We celebrate Passover this year on Saturday, April 2, by first sweeping away any spiritual leaven from our lives, and then reading through the Haggadah and to experience the seder meal with an explanation of the Passover elements, and how each points to the Messiah – Jesus.
Notes on Passover
Then, on Sunday, we will celebrate Jesus’ resurrection by reading the Passover homily by Melito of Sardis, dating from around 150-190 A.D.
Read Melito of Sardis’ Passover Homily “On Pascha”
The Ten Plagues in Exodus 7:14-12:36 were each directed at “disenchanting” the gods that the Egyptians worshipped. They would also help get Israel ready to leave Egypt. But the plagues are also described as being on Pharaoh’s “heart.” So they should also reveal any idolatry in our own hearts before we observe our Passover seder.
Notes on the Plagues
The Jews were commanded to rid their homes of anything leavened before Passover, and eat only unleavened bread during Passover and the Feast of Unleavened Bread. Jesus expounded on the meaning of this symbol: “…beware of the leaven of the Pharisees and of the Sadducees” (Matthew 16:6) “… and of Herod” (Mark 8:15). The pre-Passover elimination of leaven shows the importance of sweeping out from our lives anything that “puffs us up” in these different ways.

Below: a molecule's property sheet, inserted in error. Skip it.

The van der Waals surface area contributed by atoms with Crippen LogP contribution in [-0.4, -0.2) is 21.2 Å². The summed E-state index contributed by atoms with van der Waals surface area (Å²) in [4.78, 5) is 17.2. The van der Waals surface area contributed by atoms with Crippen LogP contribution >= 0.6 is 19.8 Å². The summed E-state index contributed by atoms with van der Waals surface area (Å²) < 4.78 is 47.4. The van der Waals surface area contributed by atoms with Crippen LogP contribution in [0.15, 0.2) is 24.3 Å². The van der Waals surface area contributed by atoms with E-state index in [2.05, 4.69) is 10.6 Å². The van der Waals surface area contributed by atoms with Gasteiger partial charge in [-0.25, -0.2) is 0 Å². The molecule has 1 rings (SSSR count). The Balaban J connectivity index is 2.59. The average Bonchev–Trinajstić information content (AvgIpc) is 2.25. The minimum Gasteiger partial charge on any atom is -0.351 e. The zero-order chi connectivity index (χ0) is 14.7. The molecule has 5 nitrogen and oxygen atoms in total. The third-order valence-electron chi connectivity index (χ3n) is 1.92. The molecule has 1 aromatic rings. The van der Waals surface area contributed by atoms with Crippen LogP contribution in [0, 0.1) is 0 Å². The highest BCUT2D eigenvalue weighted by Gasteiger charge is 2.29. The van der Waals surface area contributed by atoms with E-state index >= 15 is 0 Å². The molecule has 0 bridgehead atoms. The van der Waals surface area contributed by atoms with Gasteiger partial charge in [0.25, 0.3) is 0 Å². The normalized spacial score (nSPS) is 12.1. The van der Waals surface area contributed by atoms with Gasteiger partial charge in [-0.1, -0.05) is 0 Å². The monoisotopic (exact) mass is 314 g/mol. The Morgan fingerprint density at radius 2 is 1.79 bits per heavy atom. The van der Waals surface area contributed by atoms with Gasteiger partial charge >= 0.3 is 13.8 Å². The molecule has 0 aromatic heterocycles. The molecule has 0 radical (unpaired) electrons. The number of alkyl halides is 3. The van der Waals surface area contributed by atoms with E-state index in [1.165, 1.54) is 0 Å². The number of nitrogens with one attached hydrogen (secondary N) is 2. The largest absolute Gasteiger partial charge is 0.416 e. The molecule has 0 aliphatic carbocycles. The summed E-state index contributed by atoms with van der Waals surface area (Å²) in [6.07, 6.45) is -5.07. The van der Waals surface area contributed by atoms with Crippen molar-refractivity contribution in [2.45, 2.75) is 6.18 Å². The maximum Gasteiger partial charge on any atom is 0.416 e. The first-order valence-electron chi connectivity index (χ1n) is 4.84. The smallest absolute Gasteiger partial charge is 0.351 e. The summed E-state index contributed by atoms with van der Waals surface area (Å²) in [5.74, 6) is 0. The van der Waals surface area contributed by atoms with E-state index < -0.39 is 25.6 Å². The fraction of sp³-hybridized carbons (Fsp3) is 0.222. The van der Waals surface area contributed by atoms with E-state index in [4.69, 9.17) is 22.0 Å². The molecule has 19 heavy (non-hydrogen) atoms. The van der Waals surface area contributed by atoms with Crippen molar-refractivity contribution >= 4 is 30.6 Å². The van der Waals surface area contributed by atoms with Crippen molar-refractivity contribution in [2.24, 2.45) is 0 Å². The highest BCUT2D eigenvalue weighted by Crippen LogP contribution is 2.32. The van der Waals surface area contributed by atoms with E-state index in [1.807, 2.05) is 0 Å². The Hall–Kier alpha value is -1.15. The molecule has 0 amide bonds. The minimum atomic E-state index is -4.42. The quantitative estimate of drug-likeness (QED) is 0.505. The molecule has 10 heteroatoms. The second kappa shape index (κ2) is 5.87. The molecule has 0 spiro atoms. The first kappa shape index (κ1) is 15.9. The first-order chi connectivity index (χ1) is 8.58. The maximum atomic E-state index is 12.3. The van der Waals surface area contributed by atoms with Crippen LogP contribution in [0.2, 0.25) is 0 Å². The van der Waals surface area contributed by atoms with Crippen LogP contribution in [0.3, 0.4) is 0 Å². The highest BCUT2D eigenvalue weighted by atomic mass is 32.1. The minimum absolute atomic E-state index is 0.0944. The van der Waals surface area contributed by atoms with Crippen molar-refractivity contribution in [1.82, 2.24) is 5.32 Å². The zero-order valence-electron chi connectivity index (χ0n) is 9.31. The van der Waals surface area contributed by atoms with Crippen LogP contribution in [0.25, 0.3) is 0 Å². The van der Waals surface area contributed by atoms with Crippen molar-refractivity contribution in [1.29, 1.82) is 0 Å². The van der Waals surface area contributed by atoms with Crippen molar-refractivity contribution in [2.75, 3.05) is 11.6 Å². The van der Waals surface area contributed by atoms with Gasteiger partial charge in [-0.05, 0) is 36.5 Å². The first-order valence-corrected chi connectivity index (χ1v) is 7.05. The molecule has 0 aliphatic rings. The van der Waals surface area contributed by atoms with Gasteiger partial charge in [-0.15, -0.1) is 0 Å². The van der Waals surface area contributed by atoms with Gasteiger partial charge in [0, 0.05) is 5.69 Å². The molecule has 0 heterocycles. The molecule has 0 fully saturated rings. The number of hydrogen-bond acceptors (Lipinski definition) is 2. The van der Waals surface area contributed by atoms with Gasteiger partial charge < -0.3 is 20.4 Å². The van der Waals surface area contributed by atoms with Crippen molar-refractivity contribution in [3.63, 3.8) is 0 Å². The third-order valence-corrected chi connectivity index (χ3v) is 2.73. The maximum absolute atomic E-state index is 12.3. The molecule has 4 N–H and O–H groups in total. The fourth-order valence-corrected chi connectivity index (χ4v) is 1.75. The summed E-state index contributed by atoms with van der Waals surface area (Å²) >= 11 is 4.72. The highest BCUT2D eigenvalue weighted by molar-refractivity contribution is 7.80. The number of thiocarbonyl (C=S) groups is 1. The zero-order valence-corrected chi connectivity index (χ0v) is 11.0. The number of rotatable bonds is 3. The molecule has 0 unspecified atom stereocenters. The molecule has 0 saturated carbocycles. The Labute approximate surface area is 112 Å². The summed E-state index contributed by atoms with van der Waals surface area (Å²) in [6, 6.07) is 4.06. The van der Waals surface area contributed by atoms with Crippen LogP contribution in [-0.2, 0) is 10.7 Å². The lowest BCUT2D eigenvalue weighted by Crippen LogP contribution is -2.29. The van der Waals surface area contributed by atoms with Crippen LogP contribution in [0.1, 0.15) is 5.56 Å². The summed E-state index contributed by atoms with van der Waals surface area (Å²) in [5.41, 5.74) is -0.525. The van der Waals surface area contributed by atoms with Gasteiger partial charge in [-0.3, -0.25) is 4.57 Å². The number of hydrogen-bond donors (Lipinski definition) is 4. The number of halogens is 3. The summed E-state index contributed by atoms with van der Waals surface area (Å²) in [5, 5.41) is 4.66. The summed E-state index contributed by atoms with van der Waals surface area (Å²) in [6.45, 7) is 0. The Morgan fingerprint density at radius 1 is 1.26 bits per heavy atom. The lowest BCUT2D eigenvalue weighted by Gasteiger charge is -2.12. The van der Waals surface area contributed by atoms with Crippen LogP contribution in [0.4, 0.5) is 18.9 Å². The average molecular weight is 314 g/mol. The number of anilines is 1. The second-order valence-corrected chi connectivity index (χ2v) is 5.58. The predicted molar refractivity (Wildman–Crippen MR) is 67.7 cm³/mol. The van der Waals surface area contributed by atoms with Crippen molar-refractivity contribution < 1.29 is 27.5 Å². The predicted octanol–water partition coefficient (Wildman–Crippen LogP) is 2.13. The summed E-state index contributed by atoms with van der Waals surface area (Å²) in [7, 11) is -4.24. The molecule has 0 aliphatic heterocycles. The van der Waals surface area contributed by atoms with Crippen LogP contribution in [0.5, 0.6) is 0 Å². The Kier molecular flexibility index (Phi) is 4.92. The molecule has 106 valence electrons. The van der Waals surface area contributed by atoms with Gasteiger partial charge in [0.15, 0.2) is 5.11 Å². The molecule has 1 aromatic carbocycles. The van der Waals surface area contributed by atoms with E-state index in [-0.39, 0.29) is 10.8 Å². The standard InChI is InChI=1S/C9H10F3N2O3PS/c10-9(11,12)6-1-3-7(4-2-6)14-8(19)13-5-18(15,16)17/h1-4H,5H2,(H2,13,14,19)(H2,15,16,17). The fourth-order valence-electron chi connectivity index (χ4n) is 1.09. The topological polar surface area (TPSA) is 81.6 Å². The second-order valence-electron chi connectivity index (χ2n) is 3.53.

Notes on the Search for Leaven and the Meaning of the Afikomen
Observed a month before Passover, the focus of Purim is simply reading the Book of Esther. This feast is probably the original “morality play” with audience participation. A mysterious part of the Purim feast is the rabbinical command to drink enough wine so that you can’t distinguish between “Yay Mordechai!” and “Boo Haman!” – and the fact that God is never mentioned.
Notes on Purim
… Even More Notes on Purim
The Connection Between Purim and Yom Kippur
Jonathan promises to find out Saul’s true feelings toward David. He tells David to stay hidden in a field. To keep their meeting secret, he will shoot arrows to communicate – if the arrow falls beyond where David is hiding, it means he must flee. Sure enough, Saul again calls for David’s death at a feast, and then even throws a javelin at Jonathan. David is now truly a hunted man.
Notes in 1 Samuel 20:1-42
King Saul publicly calls for David’s death. Jonathan warns him to flee, and Michal deceives her father to allow David to escape. But in pursuit, first Saul’s messengers and then Saul himself are stopped and overcome by the Holy Spirit, and they prophesy. David’s inner feelings about this incident are reflected in Psalm 59.
Notes on 1 Samuel 19:1-24
Influenced by an evil spirit of melancholy, King Saul grows increasingly suspicious of David, as David’s popularity grows. Finally Saul plots to have David killed.
Notes on 1 Samuel 18:1-30